• Use long exposure times. Some objects are just too dim to see with what the eye can absorb. Setting a camera with an exposure time of minutes will take in enough light to make that object visible. Just remember that the camera must "follow" the object, to account for the Earth's rotation. Similarly, we must take the time to sit and absorb what God is telling us. A quick snapshot will often leave us in the dark. And God often wants to take us on a journey (He did that with me today), so be patient and follow Him.
  • Get a good guide. A lot of space is just that: space. You point a telescope at it and see black. Or maybe a few stars that are no different than those you can see on your own. Being able to have a guide (a person or book) that tells you exactly where the interesting stuff is and how to find it. When seeking God, our Guide needs to be the Holy Spirit. Invite him to guide you in your time.
  • Be prepared for uncomfortable times. Clear skies bring cold weather. Some celestial objects don't rise until quite late. If you want to see them, you need to get uncomfortable. There are times as well where God will want to show you something at an inconvenient time, in an inconvenient way. Set aside your discomfort and your own plans and turn to Him; let Him show you something wonderful.
  • Accept that some days are cloudy. You may have everything planned out. You may be completely prepared. You show up and see nothing, because it's all gray. You did nothing wrong. God sometimes makes my time with Him cloudy. I'm truly seeking after Him, and I get nothing in return. But just as the heavens are still stunning and majestic, God is still awesome and beautiful. And there will be a clear day coming. Wait for it. Hunger for it.
My telescope is packed away in my daughter's closet. I haven't broken it out in a couple years because it seems like it's always too much of a hassle. I can't let that be the case with my seeking after God. Our corner of the universe may not be worth the time and effort to explore, but the One who created it all with His thoughts sure is.

Monday, May 11, 2009

Live Long and Prosper

I've been a fan of Star Trek for quite some time, and am excited to see the latest movie. One of the intriguing aspects proposed by the series is whether Earth as a whole could join together and be at peace within itself. It's a great ideal, and some psychologists believe we can get there.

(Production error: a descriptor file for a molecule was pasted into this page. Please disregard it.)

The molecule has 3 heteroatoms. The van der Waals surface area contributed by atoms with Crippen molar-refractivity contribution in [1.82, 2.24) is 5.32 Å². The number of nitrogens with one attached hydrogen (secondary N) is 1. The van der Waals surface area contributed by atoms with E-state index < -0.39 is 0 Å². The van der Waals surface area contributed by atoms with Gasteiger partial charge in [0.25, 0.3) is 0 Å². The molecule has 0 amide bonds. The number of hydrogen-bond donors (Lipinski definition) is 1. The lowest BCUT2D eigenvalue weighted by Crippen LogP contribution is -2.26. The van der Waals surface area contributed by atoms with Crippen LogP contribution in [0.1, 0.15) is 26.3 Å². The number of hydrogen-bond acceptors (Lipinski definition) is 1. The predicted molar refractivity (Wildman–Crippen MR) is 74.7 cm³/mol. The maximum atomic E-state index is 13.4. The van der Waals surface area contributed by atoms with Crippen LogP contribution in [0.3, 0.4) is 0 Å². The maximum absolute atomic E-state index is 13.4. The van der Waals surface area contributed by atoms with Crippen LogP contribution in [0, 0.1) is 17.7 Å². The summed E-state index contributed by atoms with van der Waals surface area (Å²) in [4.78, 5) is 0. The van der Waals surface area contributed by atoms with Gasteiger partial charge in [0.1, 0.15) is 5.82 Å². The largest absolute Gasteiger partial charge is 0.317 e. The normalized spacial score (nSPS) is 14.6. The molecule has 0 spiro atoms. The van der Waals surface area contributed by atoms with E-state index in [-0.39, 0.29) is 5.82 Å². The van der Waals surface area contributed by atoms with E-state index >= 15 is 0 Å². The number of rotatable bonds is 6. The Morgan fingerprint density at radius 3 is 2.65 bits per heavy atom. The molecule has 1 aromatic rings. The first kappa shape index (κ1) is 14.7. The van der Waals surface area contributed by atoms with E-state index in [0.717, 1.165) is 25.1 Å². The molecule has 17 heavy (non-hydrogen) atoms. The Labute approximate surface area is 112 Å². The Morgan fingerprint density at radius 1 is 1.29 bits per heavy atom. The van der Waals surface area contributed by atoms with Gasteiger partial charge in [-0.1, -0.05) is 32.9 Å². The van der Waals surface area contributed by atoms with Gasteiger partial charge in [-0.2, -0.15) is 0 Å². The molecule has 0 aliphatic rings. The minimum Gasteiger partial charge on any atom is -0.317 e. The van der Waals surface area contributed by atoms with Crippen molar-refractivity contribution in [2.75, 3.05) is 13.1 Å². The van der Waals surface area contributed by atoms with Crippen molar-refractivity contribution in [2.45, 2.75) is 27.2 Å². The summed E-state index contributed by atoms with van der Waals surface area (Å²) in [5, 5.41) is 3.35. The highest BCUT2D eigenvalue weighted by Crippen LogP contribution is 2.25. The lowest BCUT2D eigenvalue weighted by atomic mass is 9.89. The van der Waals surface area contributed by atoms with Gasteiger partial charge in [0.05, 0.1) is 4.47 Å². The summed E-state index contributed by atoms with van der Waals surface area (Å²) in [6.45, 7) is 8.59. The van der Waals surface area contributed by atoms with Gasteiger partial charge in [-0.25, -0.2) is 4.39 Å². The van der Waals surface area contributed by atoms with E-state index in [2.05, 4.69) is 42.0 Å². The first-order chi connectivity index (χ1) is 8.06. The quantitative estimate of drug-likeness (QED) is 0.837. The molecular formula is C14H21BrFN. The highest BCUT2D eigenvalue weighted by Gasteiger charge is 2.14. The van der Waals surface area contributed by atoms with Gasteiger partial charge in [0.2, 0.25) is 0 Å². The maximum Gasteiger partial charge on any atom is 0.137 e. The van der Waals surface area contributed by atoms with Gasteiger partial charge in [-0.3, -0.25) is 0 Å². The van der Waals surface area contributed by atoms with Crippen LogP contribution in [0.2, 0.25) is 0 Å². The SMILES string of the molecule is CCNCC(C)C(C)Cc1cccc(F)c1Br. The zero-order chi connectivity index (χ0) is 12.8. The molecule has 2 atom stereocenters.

So, can we as a human species free ourselves from the horrors of war? Unfortunately, my vote is no, at least apart from Christ's reign.

First, Scripture indicates somewhat clearly that wars will continue to come. In the context of the "end times", Jesus says:
When you hear of wars and revolutions, do not be frightened. These things must happen first, but the end will not come right away." Then he said to them: "Nation will rise against nation, and kingdom against kingdom.
Also, the second Rider in Revelation is "given power to take peace from the earth and to make men slay each other."

But let's say for the sake of argument that a temporary but long-lasting peace could occur beforehand. At what scale would this peace occur? That is, in what sized groups would the fighting stop?

I can imagine that the combination of a global, interconnected economy and the growth of tolerance in the belief sets would make it possible, one day, for no nation to want to cause harm to any other nation. This might meet the technical definition of world peace, but not the spirit of it. After all, though the nations may try to stop it, groups of varying sizes (from dozens to thousands) will still exist for the purpose of causing harm. That means terrorist cells, organized crime syndicates, and gangs will not disappear. So, sure, India and Pakistan may call a truce, and somehow Israel and the rest of the Middle East could come to terms, but I can't see terrorist attacks or turf wars becoming historical oddities.

Why the pessimism? Because it's in our nature. We're all inherently selfish. Our natural reaction when we feel disenfranchised is to fight back if we can. And the most effective way of fighting back is to find others also willing to fight back. And why will there be those who feel disenfranchised? Because we as human beings do a pretty miserable job of following the simplest of rules Jesus laid down for us: "Love your neighbor as yourself."

If every human being aimed to follow this Golden Rule, we may not eliminate all conflict, but we'd sure be a whole lot closer to Star Trek than we are right now.

Sunday, May 3, 2009

Who is my neighbor?

"You have heard that it was said, 'Love your neighbor and hate your enemy.' But I tell you: Love your enemies and pray for those who persecute you, that you may be sons of your Father in heaven. -- Matthew 5:43-45a
Jesus replied: " 'Love the Lord your God with all your heart and with all your soul and with all your mind.' This is the first and greatest commandment. And the second is like it: 'Love your neighbor as yourself.' All the Law and the Prophets hang on these two commandments." -- Matthew 22:37-38
"Which of these three do you think was a neighbor to the man who fell into the hands of robbers?" The expert in the law replied, "The one who had mercy on him." Jesus told him, "Go and do likewise." -- Luke 10:36-37
"The more often Americans go to church, the more likely they are to support the torture of suspected terrorists, according to a new survey." ... "White evangelical Protestants were the religious group most likely to say torture is often or sometimes justified -- more than six in 10 supported it." -- CNN survey
Why does it seem at times like the body of Jesus is missing the heart of Jesus?